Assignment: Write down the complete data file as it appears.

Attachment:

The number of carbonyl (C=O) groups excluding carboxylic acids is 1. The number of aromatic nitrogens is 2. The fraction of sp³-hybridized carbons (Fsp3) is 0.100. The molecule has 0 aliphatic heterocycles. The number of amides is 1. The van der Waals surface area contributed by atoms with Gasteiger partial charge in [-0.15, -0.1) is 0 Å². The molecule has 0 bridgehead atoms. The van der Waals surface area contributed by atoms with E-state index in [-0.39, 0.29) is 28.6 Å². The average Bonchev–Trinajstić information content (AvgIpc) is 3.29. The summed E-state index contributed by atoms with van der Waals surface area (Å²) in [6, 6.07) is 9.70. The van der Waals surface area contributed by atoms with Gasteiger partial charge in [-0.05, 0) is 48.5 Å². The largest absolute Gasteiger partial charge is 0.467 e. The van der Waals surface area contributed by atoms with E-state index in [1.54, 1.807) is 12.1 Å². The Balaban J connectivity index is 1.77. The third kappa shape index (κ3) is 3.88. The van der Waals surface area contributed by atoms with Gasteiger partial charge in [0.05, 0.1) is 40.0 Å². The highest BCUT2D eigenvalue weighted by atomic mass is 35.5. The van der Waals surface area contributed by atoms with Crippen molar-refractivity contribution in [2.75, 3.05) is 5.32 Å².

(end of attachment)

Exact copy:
The number of carbonyl (C=O) groups excluding carboxylic acids is 1. The number of aromatic nitrogens is 2. The fraction of sp³-hybridized carbons (Fsp3) is 0.100. The molecule has 0 aliphatic heterocycles. The number of amides is 1. The van der Waals surface area contributed by atoms with Gasteiger partial charge in [-0.15, -0.1) is 0 Å². The molecule has 0 bridgehead atoms. The van der Waals surface area contributed by atoms with E-state index in [-0.39, 0.29) is 28.6 Å². The average Bonchev–Trinajstić information content (AvgIpc) is 3.29. The summed E-state index contributed by atoms with van der Waals surface area (Å²) in [6, 6.07) is 9.70. The van der Waals surface area contributed by atoms with Gasteiger partial charge in [-0.05, 0) is 48.5 Å². The largest absolute Gasteiger partial charge is 0.467 e. The van der Waals surface area contributed by atoms with E-state index in [1.54, 1.807) is 12.1 Å². The Balaban J connectivity index is 1.77. The third kappa shape index (κ3) is 3.88. The van der Waals surface area contributed by atoms with Gasteiger partial charge in [0.05, 0.1) is 40.0 Å². The highest BCUT2D eigenvalue weighted by atomic mass is 35.5. The van der Waals surface area contributed by atoms with Crippen molar-refractivity contribution in [2.75, 3.05) is 5.32 Å².